First Previous 1 OF 2 NextLast

'Surveillance Photograph of Militant Suffragettes'

1 of 2 portraits of Gertrude Mary Ansell

'Surveillance Photograph of Militant Suffragettes', by Criminal Record Office, 1914 - NPG x132846 - © National Portrait Gallery, London

© National Portrait Gallery, London

'Surveillance Photograph of Militant Suffragettes'

by Criminal Record Office
silver print mounted onto identification sheet, 1914
5 1/2 in. x 8 1/2 in. (140 mm x 216 mm) overall
acquired Criminal Record Office, 1914
Photographs Collection
NPG x132846

Click on the links below to find out more:

Share this

Artistback to top

Sittersback to top

This portraitback to top

Surveillance photographs of militant Suffragettes were issued to public galleries including the National Portrait Gallery in 1914. Most of the photographs show women serving sentences in Holloway and Manchester, and were taken undercover in prison exercise yards.

Related worksback to top

  • NPG x45558: Evelyn Manesta (appears within the portrait)
  • NPG x45557: Verity Oates (appears within the portrait)
  • NPG x45556: Maud Brindley (appears within the portrait)
  • NPG x45555: Gertrude Mary Ansell (appears within the portrait)
  • NPG x45554: Jane Short (appears within the portrait)
  • NPG x45553: Annie Bell (appears within the portrait)
  • NPG x45552: Mary Wyan (Mary Ellen Taylor) (appears within the portrait)
  • NPG x45551: Margaret McFarlane (appears within the portrait)
  • NPG x45550: Olive Leared (née Hockin) (appears within the portrait)
  • NPG x45549: Margaret Scott (appears within the portrait)

Linked publicationsback to top

Linked displays and exhibitionsback to top

Events of 1914back to top

Current affairs

Following Germany's declaration of war on France and invasion of Belgium, Herbert Henry Asquith, the British Prime Minister, declares war on the German Empire on August 4, 1914. The popular belief that the conflict would be 'over by Christmas' was soon found to be a bitter underestimate of the scale of the war.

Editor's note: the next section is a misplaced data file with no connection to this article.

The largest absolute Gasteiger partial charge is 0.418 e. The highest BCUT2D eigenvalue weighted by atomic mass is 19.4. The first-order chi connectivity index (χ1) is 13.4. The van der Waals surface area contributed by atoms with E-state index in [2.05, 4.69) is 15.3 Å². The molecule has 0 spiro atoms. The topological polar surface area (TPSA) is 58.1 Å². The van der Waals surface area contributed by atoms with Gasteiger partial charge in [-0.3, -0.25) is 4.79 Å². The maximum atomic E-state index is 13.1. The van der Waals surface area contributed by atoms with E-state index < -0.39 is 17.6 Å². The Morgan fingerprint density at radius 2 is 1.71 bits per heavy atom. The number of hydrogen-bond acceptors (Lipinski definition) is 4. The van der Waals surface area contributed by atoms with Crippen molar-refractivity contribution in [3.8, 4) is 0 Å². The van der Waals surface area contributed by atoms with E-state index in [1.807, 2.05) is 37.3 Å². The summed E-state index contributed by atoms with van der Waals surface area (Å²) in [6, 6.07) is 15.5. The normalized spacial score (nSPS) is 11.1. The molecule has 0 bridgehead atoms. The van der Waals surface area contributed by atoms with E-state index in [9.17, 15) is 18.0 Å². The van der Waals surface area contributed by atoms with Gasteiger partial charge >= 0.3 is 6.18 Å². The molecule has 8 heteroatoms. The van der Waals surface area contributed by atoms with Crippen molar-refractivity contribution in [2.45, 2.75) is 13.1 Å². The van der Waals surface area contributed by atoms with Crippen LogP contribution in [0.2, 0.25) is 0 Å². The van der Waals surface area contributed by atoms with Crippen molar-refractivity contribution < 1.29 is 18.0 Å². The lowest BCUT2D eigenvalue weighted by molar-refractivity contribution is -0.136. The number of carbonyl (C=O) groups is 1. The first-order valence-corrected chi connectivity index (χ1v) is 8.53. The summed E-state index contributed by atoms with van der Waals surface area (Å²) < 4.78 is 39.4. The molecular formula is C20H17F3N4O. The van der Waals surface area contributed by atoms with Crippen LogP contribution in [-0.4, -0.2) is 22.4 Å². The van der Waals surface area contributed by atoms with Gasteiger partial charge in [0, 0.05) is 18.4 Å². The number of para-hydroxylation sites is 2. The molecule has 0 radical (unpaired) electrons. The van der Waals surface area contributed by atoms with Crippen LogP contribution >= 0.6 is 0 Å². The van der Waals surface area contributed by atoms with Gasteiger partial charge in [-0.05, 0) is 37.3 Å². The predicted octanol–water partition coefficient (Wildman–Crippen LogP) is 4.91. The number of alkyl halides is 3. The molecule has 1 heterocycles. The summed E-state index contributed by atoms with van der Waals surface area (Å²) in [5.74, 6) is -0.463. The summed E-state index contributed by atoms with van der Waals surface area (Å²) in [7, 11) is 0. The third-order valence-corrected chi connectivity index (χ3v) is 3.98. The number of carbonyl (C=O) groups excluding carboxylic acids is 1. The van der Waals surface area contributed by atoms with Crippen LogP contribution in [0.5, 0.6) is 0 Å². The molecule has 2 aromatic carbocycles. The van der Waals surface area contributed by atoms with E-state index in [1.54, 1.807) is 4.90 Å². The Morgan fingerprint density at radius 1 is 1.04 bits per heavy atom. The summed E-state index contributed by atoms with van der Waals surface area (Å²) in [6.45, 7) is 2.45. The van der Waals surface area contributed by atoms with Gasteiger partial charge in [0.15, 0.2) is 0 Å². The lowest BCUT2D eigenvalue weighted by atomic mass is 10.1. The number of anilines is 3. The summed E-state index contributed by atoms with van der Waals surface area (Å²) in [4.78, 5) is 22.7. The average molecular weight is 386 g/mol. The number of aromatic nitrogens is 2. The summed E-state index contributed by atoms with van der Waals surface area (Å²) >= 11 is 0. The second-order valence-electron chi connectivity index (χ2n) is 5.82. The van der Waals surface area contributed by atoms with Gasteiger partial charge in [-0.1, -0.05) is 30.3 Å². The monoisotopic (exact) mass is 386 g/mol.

Art and science

The fist issue of the periodical Blast is published by Wyndham Lewis, announcing the advent of Vorticism. This movement, named by Ezra Pound and taking in art and poetry, combined the vitality and dynamism of Italian Futurism with the geometric structure of Cubism. Vorticism was a direct challenge to the perceived quaint and domestic style of the Bloomsbury group and Roger Fry's Omega Workshop.


On June 28th 1914, Archduke Franz Ferdinand of Austria is assassinated in Sarajevo leading to Austria's declaration of war against Serbia and triggering the First World War. Germany declared war on Serbia's ally, Russia, and then marched on France via Belgium. Soon all of Europe and most of the world was embroiled in total war.

Tell us moreback to top

Can you tell us more about this portrait? Spotted an error, information that is missing (a sitter’s life dates, occupation or family relationships, or a date of portrait for example) or do you know anything that we don't know? If you have information to share please complete the form below.

If you require information from us, please use our Archive enquiry service. If you wish to license this image, please use our Rights and Images service.

Please note that we cannot provide valuations.

We digitise over 8,000 portraits a year and we cannot guarantee being able to digitise images that are not already scheduled.

What can you tell us?close

There are occasions when we are unsure of the identity of a sitter or artist, their life dates, occupation or have not recorded their family relationships. Sometimes we have not recorded the date of a portrait. Do you have specialist knowledge or a particular interest about any aspect of the portrait or sitter or artist that you can share with us? We would welcome any information that adds to and enhances our information and understanding about a particular portrait, sitter or artist.


How do you know this? Please could you let us know your source of information.

* Permission to publish (Privacy information)
Privacy Informationclose

The National Portrait Gallery will NOT use your information to contact you or store for any other purpose than to investigate or display your contribution. By ticking permission to publish you are indicating your agreement for your contribution to be shown on this collection item page. Please note your email address will not be displayed on the page nor will it be used for any marketing material or promotion of any kind.

Please ensure your comments are relevant and appropriate. Your contributions must be polite and with no intention of causing trouble. All contributions are moderated.

Your nameclose

If you tick permission to publish your name will appear above your contribution on our website.

Your Emailclose

Contributions are moderated. We'll need your email address so that we can follow up on the information provided and contact you to let you know when your contribution has been published.